Packaging labels and recycling symbols are now appearing on lots of everyday items, and help us to identify how different types of packaging can be recycled. Still often can be confusing distinguish between this several number of labels that have slightly different meaning.
With this article we want to explain these symbols and give you a guide to understand them so you can recycle in the right way.
Please be aware that each country and even each town has its own recycling program. So be sure to check for your location’s rules to find out exactly what you can recycle.
Labels are obviously distinguished by materials. Below is a list of the most common ones.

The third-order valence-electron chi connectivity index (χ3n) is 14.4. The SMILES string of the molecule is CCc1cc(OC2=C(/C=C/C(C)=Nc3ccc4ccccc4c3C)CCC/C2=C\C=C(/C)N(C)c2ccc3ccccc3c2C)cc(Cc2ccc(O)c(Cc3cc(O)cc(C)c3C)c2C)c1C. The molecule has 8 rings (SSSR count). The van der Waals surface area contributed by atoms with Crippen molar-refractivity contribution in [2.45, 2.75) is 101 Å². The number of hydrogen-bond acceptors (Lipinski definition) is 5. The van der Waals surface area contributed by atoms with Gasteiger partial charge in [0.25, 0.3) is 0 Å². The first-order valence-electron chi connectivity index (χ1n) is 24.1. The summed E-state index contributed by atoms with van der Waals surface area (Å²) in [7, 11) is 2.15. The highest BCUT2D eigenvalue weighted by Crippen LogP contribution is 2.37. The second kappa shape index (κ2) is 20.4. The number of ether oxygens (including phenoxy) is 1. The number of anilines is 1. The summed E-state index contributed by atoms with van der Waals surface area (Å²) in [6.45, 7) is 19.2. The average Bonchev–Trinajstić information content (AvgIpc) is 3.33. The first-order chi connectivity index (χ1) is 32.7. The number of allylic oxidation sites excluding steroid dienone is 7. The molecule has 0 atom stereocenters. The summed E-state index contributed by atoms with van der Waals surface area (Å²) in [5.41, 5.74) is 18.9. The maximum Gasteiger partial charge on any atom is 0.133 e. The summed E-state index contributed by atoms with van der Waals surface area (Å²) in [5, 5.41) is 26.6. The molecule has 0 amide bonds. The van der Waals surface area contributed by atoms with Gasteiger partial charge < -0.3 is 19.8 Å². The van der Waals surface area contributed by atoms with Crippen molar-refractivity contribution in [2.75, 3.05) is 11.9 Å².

1. The Green Dot
The Green Dot is a widely recognised symbol in many European Countries. Althought it’s one of the most common symbol, it does not necessarily mean that the packaging is recyclable, will be recycled or has been recycled.
It signifies that for each piece of packaging, the producer has made a financial contribution to a national packaging recovery organisation.
Indeed, the Green Dot (Der Grüne Punkt) is the symbol of a European network of industry-funded systems for recycling the consumer goods’ packaging materials. In 1992, the European Union introduced the Packaging Waste Directive (PWD) to reduce the amount of packaging ending up in the landfill. The PWD stated that producers should contribute in paying for the recycling of the packaging waste that they place onto the market. Basically, these policies only affect those that export packaged goods to countries that have implemented the Green Dot packaging waste system, or producers that ar located within those countries.